13 May 2016
A Year in the Country - The Quietened Village
Reviewed by Nathan Ford
A Year in the Country has built up quite a head of steam of late, with Grey Malkin having covered previous releases of theirs for us here and here. A blog, a recording project, and a label with a distinctive hauntological aesthetic, A Year in the Country can in some ways be seen as a sort of cottage industry Ghost Box. As a starting point at least, that ought to attract the attention of those who should be listening to their output, but AYITC (as I'll call them from now) have their own distinct take on the genre, and are doing wonderful work in diversifying a genre that could run out of ideas very quickly, by inviting artists with backgrounds in complimentary fields such as experimental folk, tape manipulation, kosmische and acid folk to throw their hat into the Hauntology ring, with surprising results.
Markedly different to Ghost Box's hugely appealing Radiophonic Workshopisms, AYITC are a far more emotive, earthier proposition, and their latest release, "A Quietened Village" is a compelling collection of complimentary pieces from a disparate band of artists, the majority of which have featured in these pages before with their own releases.
Drawing its inspiration from villages and hamlets once bustling with life that were commandeered for wartime training ops, and submerged valley settlements sacrificed to make man-made reservoirs, their steeple points breaking the waters, determinedly reaching skyward, this is prime Hauntology fodder. The music contained within here perfectly conveys the sense that a place once inhabited can never be truly empty again. Echoes of long finished conversations and the thoughts and feelings of past inhabitants haunt these carefully curated pieces, allowing Richard Moult's moving "Quopeveil" to sit perfectly comfortably alongside the nightmarish Radiophonic burblings of Howlround's "Flying Over a Glass Wedge". Elsewhere, Active Listener endorsed wyrd folk acolytes Sproatly Smith and the Straw Bear Band continue to prove their versatility, revelling in the opportunity to tread new stylistic ground, while the man behind the label (who also records as AYITC) provides the album highlight for me, the haunting "47 Days and Fathoms Deep" which draws upon the same sense of foreboding as recent Mogwai recordings (particularly "Les Revenents" and the more electronic parts of "Rave Tapes").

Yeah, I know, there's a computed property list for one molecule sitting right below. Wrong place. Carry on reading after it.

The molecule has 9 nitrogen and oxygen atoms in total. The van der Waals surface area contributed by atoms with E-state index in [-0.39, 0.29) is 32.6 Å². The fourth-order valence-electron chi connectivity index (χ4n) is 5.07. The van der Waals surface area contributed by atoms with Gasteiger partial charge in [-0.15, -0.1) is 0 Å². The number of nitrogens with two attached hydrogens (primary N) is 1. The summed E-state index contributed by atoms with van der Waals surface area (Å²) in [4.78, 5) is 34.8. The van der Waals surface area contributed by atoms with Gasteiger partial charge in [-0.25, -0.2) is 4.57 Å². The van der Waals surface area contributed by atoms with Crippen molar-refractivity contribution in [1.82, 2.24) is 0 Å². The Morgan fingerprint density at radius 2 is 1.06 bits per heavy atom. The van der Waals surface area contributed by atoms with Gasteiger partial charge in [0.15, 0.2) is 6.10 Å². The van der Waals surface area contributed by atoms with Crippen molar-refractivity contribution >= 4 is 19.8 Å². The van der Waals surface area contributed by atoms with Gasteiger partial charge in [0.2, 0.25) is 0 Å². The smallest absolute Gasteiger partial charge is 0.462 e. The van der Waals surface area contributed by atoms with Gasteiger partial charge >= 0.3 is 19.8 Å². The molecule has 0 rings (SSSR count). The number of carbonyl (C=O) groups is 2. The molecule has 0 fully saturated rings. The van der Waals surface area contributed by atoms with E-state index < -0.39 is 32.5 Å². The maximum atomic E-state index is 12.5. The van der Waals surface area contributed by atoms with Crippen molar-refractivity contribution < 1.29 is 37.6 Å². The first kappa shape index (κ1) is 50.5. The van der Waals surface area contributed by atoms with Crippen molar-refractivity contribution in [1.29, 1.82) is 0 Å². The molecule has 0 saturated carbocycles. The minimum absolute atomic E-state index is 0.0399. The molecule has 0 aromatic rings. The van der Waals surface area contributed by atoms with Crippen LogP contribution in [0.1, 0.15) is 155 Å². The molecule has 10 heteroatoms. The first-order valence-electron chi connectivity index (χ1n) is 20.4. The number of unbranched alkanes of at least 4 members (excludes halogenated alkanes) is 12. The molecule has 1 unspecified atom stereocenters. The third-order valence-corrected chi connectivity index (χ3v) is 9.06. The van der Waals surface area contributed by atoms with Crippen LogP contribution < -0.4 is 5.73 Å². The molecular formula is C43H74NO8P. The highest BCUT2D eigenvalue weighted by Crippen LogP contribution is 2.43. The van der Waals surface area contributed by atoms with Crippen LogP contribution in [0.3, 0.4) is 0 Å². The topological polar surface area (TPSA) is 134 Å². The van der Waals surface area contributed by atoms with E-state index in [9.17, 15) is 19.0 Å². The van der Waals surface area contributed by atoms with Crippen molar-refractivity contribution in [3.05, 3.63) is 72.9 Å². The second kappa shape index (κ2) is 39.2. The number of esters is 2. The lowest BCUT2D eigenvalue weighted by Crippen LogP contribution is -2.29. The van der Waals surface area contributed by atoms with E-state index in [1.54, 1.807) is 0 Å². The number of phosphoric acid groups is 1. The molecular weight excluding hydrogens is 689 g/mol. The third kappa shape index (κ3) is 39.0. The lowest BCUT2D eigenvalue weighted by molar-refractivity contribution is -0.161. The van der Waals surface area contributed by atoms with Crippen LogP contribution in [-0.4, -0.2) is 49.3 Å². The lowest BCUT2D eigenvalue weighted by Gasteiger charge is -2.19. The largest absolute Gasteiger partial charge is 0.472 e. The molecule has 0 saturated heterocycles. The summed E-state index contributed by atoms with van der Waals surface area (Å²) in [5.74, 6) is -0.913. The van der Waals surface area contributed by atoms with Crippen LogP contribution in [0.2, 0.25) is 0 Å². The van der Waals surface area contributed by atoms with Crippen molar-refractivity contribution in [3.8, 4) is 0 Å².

There's plenty more to love here too, but the beauty of this release is that even though the constituent parts are all very strong indeed and all worthy of mention, it's as a whole that "A Quietened Village" impresses most, and it's not just down to the music. AYITC's releases are all meticulously packaged, with "A Quietened Village" proving to be no exception, its two editions boasting string-bound booklets, badges, stickers and all sorts of other goodies, not to mention carefully orchestrated visuals that perfectly accompany the music contained within.
Highly recommended. Stream or download below, and investigate the different physical formats here and here.